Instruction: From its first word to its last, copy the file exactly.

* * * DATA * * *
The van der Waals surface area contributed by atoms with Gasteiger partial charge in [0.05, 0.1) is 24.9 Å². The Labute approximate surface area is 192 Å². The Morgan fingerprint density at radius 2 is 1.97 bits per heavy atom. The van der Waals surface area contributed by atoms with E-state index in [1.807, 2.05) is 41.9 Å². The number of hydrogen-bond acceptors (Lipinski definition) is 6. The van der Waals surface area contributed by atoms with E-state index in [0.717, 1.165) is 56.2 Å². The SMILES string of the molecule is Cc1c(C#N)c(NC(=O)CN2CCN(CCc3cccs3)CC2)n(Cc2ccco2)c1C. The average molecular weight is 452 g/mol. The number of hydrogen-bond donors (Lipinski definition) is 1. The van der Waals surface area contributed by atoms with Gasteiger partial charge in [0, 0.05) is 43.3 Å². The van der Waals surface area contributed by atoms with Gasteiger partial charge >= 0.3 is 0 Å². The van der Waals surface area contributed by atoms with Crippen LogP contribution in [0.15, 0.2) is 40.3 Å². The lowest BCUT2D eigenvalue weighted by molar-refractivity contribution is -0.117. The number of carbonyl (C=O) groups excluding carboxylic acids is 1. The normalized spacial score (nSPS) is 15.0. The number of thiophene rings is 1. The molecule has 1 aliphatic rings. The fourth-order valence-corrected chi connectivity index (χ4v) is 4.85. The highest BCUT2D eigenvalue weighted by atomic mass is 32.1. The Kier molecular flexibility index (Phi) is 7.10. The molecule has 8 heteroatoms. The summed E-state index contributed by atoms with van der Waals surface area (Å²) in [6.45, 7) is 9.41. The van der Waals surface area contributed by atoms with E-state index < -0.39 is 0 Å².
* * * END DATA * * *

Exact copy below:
The van der Waals surface area contributed by atoms with Gasteiger partial charge in [0.05, 0.1) is 24.9 Å². The Labute approximate surface area is 192 Å². The Morgan fingerprint density at radius 2 is 1.97 bits per heavy atom. The van der Waals surface area contributed by atoms with E-state index in [1.807, 2.05) is 41.9 Å². The number of hydrogen-bond acceptors (Lipinski definition) is 6. The van der Waals surface area contributed by atoms with E-state index in [0.717, 1.165) is 56.2 Å². The SMILES string of the molecule is Cc1c(C#N)c(NC(=O)CN2CCN(CCc3cccs3)CC2)n(Cc2ccco2)c1C. The average molecular weight is 452 g/mol. The number of hydrogen-bond donors (Lipinski definition) is 1. The van der Waals surface area contributed by atoms with Gasteiger partial charge in [0, 0.05) is 43.3 Å². The van der Waals surface area contributed by atoms with Gasteiger partial charge >= 0.3 is 0 Å². The van der Waals surface area contributed by atoms with Crippen LogP contribution in [0.15, 0.2) is 40.3 Å². The lowest BCUT2D eigenvalue weighted by molar-refractivity contribution is -0.117. The number of carbonyl (C=O) groups excluding carboxylic acids is 1. The normalized spacial score (nSPS) is 15.0. The number of thiophene rings is 1. The molecule has 1 aliphatic rings. The fourth-order valence-corrected chi connectivity index (χ4v) is 4.85. The highest BCUT2D eigenvalue weighted by atomic mass is 32.1. The Kier molecular flexibility index (Phi) is 7.10. The molecule has 8 heteroatoms. The summed E-state index contributed by atoms with van der Waals surface area (Å²) in [6.45, 7) is 9.41. The van der Waals surface area contributed by atoms with E-state index < -0.39 is 0 Å².